Romans 3:21-31

But now, irrespective of law, the righteousness of God has been disclosed, and is attested by the law and the prophets, the righteousness of God through faith in Jesus Christ for all who believe. For there is no distinction, since all have sinned and fall short of the glory of God; they are now justified by his grace as a gift, through the redemption that is in Christ Jesus, whom God put forward as a sacrifice of atonement by his blood, effective through faith. He did this to show his righteousness, because in his divine forbearance he had passed over the sins previously committed; it was to prove at the present time that he himself is righteous and that he justifies the one who has faith in Jesus.

Then what becomes of boasting? It is excluded. By what law? By that of works? No, but by the law of faith. For we hold that a person is justified by faith apart from works prescribed by the law. Or is God the God of Jews only? Is he not the God of Gentiles also? Yes, of Gentiles also, since God is one; and he will justify the circumcised on the ground of faith and the uncircumcised through that same faith. Do we then overthrow the law by this faith? By no means! On the contrary, we uphold the law.

This morning’s reading reminds me of the one about a family who decided to invite their pastor over for dinner. They had a great dinner talking about religion and how it helped with their daily lives. After dinner when the pastor left, the wife came back to the table to find out that one of their silver spoons was missing. The wife asked her husband if it might be the pastor, but the husband said that it couldn’t be as he was a righteous man. The wife decided to let it go. The following year they decided to invite the pastor for dinner again. This time as the pastor sat down at the table, the wife couldn’t help herself but ask if the pastor had taken their spoon last year. The pastor looked at her and said, “I left it between the pages of your bible.”

Not necessarily a funny one this week, more of a commentary. That wife was more determined to judge the righteousness of her pastor than to wrestle with her own righteousness by seeking the wisdom of scripture. Fairly common thing for people to do. It’s often easier to judge the character flaws of other than to build up one’s own character or the character of others. It’s easier to tear down than to build up and heaven knows we are in the habit of seeking out the easiest thing to do in any given situation. Yes, building character can be hard, living righteously can be hard…to always do the right thing takes courage and sacrifice. Some people have that courage, a lot of people don’t. It doesn’t mean God loves them any less. It just means God will use them less. God uses the courageous to do some pretty amazing things in this world. But perhaps we’re getting away from our reading…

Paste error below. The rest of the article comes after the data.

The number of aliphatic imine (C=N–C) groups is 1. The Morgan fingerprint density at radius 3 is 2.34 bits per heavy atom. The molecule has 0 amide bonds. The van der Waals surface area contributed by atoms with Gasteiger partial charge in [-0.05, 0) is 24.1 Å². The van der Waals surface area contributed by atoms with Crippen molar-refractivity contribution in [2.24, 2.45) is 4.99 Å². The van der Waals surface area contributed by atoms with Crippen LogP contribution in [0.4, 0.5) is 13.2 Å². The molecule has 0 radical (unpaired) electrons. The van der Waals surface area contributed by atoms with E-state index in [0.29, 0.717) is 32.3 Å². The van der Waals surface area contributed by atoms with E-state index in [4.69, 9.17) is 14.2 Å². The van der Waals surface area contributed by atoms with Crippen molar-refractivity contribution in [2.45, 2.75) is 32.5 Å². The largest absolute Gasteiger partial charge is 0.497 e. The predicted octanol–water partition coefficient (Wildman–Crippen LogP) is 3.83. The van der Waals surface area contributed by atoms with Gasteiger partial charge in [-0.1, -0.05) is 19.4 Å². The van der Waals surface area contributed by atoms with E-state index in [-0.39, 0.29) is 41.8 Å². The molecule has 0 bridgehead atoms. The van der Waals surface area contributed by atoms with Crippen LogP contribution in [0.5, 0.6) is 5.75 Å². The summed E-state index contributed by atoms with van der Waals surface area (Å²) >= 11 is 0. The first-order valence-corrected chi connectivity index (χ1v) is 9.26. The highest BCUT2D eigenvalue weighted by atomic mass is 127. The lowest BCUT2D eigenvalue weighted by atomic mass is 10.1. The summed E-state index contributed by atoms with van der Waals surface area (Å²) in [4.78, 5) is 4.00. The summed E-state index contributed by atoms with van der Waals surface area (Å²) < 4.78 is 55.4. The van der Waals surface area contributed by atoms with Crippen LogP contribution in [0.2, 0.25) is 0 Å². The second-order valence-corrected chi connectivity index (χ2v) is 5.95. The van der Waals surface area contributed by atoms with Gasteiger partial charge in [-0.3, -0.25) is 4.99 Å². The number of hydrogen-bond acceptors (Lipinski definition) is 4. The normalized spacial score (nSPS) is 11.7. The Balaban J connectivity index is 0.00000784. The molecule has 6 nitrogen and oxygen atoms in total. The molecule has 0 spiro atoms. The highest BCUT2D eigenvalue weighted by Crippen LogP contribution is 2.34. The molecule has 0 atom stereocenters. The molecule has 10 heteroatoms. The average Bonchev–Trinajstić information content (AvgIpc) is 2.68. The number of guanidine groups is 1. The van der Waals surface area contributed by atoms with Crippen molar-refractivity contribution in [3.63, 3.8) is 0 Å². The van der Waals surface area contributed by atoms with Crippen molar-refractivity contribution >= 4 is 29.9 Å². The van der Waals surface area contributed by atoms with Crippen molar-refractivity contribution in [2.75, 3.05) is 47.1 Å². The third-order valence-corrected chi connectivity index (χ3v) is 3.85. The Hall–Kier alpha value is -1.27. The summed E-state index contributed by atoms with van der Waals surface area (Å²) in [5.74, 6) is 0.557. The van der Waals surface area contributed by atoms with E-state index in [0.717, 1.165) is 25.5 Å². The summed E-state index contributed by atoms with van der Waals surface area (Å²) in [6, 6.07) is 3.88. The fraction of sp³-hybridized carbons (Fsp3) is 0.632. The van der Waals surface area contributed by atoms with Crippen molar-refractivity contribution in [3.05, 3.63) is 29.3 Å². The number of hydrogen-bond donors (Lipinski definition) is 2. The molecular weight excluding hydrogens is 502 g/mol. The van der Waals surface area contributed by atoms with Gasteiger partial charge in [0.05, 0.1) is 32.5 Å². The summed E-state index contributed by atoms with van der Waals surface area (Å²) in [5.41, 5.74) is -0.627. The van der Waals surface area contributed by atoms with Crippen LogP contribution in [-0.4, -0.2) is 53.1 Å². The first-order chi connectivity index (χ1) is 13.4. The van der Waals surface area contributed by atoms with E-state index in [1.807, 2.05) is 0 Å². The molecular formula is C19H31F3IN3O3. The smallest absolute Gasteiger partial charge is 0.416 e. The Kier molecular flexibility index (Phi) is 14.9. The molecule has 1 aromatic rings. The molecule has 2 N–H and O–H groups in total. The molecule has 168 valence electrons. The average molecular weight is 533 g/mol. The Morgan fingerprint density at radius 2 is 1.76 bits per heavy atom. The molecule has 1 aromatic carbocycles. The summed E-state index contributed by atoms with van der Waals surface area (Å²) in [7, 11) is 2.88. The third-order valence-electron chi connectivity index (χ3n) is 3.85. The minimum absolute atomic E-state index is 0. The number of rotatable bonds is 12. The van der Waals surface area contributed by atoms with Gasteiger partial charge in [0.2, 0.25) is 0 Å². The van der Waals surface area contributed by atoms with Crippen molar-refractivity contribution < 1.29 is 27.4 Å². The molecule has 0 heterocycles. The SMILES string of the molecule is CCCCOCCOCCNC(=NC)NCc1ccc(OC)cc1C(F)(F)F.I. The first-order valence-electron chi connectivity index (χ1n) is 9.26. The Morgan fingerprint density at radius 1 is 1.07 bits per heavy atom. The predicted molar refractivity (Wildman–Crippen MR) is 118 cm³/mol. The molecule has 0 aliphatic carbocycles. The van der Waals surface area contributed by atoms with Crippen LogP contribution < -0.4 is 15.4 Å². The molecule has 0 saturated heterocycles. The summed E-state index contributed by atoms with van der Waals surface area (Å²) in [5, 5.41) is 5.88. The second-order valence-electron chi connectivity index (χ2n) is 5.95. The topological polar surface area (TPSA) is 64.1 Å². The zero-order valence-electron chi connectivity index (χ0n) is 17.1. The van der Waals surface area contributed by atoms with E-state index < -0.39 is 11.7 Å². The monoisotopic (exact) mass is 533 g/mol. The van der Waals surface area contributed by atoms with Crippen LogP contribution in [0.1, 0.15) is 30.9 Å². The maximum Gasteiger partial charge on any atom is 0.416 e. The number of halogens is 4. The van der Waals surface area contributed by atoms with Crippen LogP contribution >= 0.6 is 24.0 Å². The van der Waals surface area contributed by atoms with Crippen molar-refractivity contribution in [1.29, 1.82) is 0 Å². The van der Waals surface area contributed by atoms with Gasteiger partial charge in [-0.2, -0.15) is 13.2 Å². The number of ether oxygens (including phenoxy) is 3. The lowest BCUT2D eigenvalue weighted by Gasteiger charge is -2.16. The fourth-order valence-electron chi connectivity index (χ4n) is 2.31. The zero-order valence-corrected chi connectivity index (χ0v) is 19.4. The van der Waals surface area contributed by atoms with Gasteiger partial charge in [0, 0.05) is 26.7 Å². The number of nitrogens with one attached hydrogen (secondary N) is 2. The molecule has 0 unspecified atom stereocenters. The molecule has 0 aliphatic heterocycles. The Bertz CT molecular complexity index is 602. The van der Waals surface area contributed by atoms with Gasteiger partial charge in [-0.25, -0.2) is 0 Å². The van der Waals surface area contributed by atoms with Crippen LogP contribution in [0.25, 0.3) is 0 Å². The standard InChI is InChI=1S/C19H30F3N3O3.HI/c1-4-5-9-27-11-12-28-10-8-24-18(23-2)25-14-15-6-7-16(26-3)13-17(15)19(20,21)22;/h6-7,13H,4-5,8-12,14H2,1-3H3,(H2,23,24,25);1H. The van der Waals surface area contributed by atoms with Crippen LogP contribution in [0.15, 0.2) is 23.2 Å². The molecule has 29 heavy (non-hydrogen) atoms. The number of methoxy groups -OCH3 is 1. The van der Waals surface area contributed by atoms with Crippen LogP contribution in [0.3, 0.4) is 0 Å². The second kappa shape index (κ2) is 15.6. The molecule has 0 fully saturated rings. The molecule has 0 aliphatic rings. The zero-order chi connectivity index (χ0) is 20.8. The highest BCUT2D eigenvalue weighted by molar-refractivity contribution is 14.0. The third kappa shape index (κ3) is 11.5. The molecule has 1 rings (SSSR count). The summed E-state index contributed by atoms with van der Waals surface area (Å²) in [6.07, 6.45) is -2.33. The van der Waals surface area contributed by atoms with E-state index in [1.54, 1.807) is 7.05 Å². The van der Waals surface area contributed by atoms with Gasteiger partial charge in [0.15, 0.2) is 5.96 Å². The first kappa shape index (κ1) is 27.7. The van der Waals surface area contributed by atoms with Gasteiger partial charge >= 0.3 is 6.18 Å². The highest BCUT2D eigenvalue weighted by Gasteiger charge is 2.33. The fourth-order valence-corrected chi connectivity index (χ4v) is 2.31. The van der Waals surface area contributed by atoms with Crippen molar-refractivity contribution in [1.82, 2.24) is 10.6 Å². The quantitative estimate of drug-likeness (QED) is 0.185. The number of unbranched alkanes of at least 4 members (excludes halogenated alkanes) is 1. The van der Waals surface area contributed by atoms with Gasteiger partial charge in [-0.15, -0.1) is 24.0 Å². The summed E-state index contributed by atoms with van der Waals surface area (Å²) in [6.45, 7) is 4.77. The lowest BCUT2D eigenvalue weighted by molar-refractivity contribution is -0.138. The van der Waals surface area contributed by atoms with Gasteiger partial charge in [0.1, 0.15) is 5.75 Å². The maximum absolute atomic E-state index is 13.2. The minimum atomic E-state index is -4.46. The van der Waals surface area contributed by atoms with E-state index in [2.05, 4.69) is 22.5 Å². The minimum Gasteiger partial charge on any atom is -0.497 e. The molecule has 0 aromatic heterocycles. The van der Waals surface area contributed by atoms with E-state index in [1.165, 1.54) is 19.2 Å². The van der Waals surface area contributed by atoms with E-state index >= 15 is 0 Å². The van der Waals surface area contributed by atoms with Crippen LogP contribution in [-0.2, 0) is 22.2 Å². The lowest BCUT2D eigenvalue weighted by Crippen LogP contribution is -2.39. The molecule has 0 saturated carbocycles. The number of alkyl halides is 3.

I’m sorry we’re jumping into this 4-week sermon series on the book of Roman with the 3rd chapter. Thank you for letting me get out of town last week to be with family over the Memorial Day weekend. Hopefully I gave you some meat to chew on concerning some popular patriotic songs. Thank you to those who helped as readers. Nonetheless, we should have started our sermon series on Romans last week by looking at the 1st chapter. Most of the opening verses are a standard Pauline greeting to the believers of Rome. Not a particular congregation in Rome like his letters but the general community of believers in Rome. Paul wrote his letter to the Roman community of believers late in his career after 20 years of establishing churches throughout the Mediterranean region. As such, his reflections are very developed and dense. Don’t be surprised if you find his reflections a little abstract, even repetitious at times. Paul had mulled over his thoughts and words for 20 years! Of course, his words are developed and dense! But they are a product of countless hours of deep reflection and resolving congregational conflicts. And they are terribly useful words for establishing and nurturing our Christian faith, so they are quite invaluable words. As Luther himself notes, “this epistle (letter) is really the chief part of the New Testament, and is truly the purest gospel…it is a bright light, almost sufficient to illuminate the entire Holy Scriptures.” (“Basic Theological Writings”) Which is all to say, just hang with Paul these 3 weeks as he really lays out his theology!